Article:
Piping Files

File contents can be piped to another application by omitting the local destination and providing a pipe "|" or redirect ">" command.  It is not necessary to use the "-D" display option when output is being piped or redirected.  For example, to page through a remote text file:

movedat example.com:readme.txt | less

This is particularly useful when combined with Object Handlers that call on archiving utilities.  For example, if you had a handler named tgz that produced gzip tar streams, your syntax might be:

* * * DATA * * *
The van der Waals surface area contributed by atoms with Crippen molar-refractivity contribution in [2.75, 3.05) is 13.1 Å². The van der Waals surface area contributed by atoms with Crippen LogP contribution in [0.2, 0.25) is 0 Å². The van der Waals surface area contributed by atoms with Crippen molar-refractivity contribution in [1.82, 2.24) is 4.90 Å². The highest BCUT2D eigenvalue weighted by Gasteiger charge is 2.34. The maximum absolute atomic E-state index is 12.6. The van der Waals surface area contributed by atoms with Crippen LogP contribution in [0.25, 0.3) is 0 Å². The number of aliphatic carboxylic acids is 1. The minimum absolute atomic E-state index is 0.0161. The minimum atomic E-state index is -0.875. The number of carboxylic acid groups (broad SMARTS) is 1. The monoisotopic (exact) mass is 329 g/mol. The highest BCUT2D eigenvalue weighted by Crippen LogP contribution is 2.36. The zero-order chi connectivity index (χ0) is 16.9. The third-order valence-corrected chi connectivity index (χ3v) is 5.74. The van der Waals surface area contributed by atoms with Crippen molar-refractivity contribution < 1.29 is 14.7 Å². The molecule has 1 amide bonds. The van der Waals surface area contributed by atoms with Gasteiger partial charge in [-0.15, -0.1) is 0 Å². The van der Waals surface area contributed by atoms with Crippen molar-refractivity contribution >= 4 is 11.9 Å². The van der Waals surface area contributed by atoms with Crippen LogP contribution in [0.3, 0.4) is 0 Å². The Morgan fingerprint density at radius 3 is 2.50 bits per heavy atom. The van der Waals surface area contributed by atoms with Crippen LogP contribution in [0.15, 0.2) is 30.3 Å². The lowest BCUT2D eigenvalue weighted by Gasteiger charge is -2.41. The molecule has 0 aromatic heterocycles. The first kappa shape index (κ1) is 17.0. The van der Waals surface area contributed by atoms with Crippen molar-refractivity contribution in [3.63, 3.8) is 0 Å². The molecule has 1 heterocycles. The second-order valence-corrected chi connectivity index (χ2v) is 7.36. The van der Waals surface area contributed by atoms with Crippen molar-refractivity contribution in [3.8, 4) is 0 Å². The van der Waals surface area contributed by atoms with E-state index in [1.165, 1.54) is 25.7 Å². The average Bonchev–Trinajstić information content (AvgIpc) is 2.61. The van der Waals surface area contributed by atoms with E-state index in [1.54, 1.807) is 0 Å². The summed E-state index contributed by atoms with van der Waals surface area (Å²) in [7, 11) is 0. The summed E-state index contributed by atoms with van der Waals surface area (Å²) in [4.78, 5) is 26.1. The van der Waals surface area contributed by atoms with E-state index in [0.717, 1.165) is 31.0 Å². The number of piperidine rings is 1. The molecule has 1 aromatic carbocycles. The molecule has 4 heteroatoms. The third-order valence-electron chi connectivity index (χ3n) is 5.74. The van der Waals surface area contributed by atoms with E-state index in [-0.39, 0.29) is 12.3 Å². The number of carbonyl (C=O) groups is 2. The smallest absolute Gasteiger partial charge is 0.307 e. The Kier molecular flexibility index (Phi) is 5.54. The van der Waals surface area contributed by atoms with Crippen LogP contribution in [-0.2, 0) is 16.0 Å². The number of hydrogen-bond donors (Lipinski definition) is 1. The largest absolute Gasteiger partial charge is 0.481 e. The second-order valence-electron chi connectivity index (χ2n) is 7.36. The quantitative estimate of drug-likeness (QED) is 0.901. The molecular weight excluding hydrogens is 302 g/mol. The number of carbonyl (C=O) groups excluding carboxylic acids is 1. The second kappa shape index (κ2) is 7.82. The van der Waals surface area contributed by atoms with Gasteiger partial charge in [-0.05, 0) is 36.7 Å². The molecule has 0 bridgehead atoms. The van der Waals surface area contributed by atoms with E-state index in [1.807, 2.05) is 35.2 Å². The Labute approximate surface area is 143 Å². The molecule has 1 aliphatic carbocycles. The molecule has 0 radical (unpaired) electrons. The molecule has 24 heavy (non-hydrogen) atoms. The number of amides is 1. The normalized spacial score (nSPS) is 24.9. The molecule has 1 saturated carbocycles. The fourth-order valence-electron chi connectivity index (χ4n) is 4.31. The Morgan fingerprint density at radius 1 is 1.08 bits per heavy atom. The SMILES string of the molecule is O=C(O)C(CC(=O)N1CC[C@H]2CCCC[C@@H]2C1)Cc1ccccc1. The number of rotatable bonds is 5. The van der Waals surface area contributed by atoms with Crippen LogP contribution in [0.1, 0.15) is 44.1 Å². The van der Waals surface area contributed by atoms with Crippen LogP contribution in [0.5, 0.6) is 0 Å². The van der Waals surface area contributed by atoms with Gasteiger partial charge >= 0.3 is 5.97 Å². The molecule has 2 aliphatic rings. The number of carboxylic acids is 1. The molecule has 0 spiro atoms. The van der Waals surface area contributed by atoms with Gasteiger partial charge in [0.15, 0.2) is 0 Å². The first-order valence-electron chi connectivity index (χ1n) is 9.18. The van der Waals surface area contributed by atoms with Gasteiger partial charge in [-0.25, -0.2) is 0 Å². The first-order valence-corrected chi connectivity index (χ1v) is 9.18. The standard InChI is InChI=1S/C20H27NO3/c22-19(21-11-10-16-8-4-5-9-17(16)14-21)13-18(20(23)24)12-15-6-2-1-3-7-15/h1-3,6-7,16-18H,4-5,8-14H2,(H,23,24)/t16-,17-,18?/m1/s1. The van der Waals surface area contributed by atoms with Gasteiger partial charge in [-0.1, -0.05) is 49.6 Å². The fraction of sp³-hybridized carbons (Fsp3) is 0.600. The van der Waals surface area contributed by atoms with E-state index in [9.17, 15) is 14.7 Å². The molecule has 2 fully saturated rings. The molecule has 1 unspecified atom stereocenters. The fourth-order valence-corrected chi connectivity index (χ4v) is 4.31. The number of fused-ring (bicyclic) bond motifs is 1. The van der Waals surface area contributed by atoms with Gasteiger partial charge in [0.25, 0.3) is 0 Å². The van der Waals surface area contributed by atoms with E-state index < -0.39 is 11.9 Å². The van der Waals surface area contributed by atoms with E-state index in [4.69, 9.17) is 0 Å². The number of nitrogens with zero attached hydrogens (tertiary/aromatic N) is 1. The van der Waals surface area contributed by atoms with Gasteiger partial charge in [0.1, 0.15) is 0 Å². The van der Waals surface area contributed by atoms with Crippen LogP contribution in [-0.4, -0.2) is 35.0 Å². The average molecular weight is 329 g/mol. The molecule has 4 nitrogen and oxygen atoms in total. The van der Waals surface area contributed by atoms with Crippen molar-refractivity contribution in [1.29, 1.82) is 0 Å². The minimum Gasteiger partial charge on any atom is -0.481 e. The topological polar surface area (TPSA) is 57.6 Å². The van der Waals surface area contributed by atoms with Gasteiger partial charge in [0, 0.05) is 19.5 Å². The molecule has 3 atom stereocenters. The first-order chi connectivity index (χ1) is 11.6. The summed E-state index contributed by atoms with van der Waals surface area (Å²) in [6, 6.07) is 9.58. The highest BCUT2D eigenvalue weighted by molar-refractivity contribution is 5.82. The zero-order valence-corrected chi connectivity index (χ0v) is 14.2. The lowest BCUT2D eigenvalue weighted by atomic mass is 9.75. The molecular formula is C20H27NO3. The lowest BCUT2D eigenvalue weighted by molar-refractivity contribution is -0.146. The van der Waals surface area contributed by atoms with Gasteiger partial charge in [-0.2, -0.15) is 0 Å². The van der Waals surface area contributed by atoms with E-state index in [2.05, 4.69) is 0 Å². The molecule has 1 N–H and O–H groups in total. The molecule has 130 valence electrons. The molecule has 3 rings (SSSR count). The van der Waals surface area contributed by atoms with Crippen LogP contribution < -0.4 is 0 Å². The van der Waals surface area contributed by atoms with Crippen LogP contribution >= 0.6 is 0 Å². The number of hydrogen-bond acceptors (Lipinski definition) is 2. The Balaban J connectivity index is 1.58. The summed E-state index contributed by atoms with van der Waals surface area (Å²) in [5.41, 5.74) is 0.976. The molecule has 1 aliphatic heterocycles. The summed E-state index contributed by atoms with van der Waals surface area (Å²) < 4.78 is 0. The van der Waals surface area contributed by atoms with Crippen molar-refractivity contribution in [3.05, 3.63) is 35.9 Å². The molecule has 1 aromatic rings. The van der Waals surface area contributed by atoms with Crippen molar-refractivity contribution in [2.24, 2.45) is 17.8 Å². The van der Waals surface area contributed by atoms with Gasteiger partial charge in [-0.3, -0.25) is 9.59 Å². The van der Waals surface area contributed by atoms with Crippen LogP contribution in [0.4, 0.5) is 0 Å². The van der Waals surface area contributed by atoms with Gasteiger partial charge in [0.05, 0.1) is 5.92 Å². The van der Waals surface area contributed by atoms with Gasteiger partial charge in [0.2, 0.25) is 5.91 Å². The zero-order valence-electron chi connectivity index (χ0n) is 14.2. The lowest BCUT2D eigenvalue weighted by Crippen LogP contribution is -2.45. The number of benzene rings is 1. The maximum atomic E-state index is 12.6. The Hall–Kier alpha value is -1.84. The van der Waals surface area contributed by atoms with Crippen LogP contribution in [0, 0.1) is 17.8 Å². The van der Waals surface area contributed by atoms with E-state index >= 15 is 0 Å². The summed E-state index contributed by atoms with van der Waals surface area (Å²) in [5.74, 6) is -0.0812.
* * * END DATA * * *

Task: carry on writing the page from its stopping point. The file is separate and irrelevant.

movedat example.com=tgz:MyDirectory | tar -zxf -

You can also pipe data into movedat (via stdin) by specifying a dash "" as the source.  For example, to send the output of myapp to the server "example.com", you could type:

myapp | movedat - example.com:output

On Windows, the performance of piping may not be as good as on other platforms or as targeting a file directly.

For gigabit or faster networks, or when piping to programs which may block, you may wish to increase the StreamSize.

Retry & Failover

Prior to beginning a piped transaction, movedat will ping the server or host group and begin Automatic Retry if no server is available.  Once a piped transaction has begun transferring data, retry is no longer possible and a failure will terminate the session.